Women and Health – An Indian Scenario

Prof. Vibhuti Patel, Director, PGSR & Professor & Head, PG Dept. Of Economics, SNDT Women’s University, Smt. Nathibai Rd, Mumbai-400020 E mail: vibhuti.np@gmail.com mobile-9321040048 Phone-26770227®, 22052970(O) World Health Organisation has defined health as “a state of complete physical, mental and social well-being” which is necessary for leading a productive and fruitful life. Health is a basic human right/ women’s right. Attainment and maintenance of good health depends on women’s access to nutritious food, appropriate medicine to treat illnesses, clean water, safe housing, pollution free environment and health services. Thus, women’s health is determined by the forces working at homes, work-places, society and the state. According to Dr. Amartya Kumar Sen, “Burden of hardship falls disproportionately on women” due to seven types of inequality- mortality (due to gender bias in health care and nutrition), natality (sex selective abortion and female infanticide)), basic facility (education and skill development), special opportunity (higher education and professional training), employment (promotion) and ownership (home, land and property).1 Nutrition- Balanced diet containing carbohydrate, protein, vitamins and minerals make a healthy body and healthy mind. Only 10% of women are fortunate to have the privilege of nutritious diet. Majority of women in our country work more than men and for longer period but eat less, the last and the left over of poor quality of food. Their energy expenditure is not compensated by intake of diet as it is inadequate and lacks in nutrition. India has the highest prevalence of iron deficiency anaemia in the world. 87% of pregnant women, about 68% in the reproductive age group and about 60-70 % of adolescent girls in our country are anaemic.2 This is the major reason for high level of morbidity among Indian women. The Government Organisations (GOs) and Non government Organisations (NGOs) need to make a concerted effort to provide iron rich and vitamin C rich low-cost and locally available foods to women through active nutrition education and change in dietary habits. Common Illnesses- Women specific common illnesses are aches/pains (back, head, stomach, uterine), weakness, fevers, respiratory problems, gastro-intestinal problems, skin, eye, ear problems and reproductive problems such as reproductive tract infection, white discharge, endometriosis. CEHAT3 study reveals that morbidity is much higher among women than men. Middle-aged women have arthritis, menopause related hot flushes and uneasiness4,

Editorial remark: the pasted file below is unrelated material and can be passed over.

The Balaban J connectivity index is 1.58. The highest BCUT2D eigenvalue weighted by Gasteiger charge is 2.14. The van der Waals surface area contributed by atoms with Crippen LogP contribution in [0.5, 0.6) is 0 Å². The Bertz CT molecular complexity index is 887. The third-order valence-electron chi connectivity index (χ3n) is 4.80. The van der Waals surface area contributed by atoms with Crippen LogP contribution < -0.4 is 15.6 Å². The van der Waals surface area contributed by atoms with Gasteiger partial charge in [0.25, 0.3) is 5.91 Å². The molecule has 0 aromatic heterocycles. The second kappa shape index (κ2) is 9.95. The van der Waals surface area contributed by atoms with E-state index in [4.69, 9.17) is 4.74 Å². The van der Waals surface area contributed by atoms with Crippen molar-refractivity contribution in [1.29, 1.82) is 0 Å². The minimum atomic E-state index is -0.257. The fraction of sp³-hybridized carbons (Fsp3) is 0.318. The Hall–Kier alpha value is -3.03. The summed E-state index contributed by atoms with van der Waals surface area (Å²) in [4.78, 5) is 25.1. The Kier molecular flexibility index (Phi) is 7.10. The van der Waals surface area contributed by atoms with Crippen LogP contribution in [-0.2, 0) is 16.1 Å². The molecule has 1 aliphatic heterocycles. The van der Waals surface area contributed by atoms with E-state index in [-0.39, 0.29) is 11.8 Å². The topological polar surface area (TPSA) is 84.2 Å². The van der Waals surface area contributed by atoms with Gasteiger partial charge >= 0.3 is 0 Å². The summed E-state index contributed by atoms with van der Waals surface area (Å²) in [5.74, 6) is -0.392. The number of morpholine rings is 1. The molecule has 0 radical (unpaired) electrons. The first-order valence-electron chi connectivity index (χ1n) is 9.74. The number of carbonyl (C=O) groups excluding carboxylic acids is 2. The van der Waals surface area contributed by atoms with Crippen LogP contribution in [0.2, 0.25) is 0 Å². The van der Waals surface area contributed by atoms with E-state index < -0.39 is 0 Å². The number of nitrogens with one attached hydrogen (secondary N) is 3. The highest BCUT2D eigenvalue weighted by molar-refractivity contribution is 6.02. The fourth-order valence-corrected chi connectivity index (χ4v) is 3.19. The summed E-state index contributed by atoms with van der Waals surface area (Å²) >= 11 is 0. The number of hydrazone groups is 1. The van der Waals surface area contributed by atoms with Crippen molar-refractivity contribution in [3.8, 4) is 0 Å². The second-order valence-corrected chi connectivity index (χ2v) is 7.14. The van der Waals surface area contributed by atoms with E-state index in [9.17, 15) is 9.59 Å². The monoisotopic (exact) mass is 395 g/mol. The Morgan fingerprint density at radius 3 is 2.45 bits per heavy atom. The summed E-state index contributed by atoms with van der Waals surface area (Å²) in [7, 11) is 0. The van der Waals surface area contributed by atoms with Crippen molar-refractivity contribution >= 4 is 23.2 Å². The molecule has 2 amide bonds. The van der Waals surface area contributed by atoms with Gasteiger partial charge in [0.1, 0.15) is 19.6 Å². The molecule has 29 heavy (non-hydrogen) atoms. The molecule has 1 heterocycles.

Amartya Sen : “Many Faces of Gender Inequality”, an inauguration Lecture for New Redcliff Institute at Harward University, 24-4-2001. 2 Institute of Health Management- Prevent Anaemia Now, Pachod, Maharashtra, 2002. 3 Sunil Nandaraj, Neha Madhiwalla, Roopashree Sinha and Amar Jesani : Women and Health Care in MumbaiA Study of morbidity, utilisation and expenditure on healthcare by the households of the metropolis, CEHAT, Mumbai, 2001. 4 Iqbal Grewal and Manju Purohit: Women’s Health- A Complete Guide, Gyan Sagar Publications, Delhi, 1999.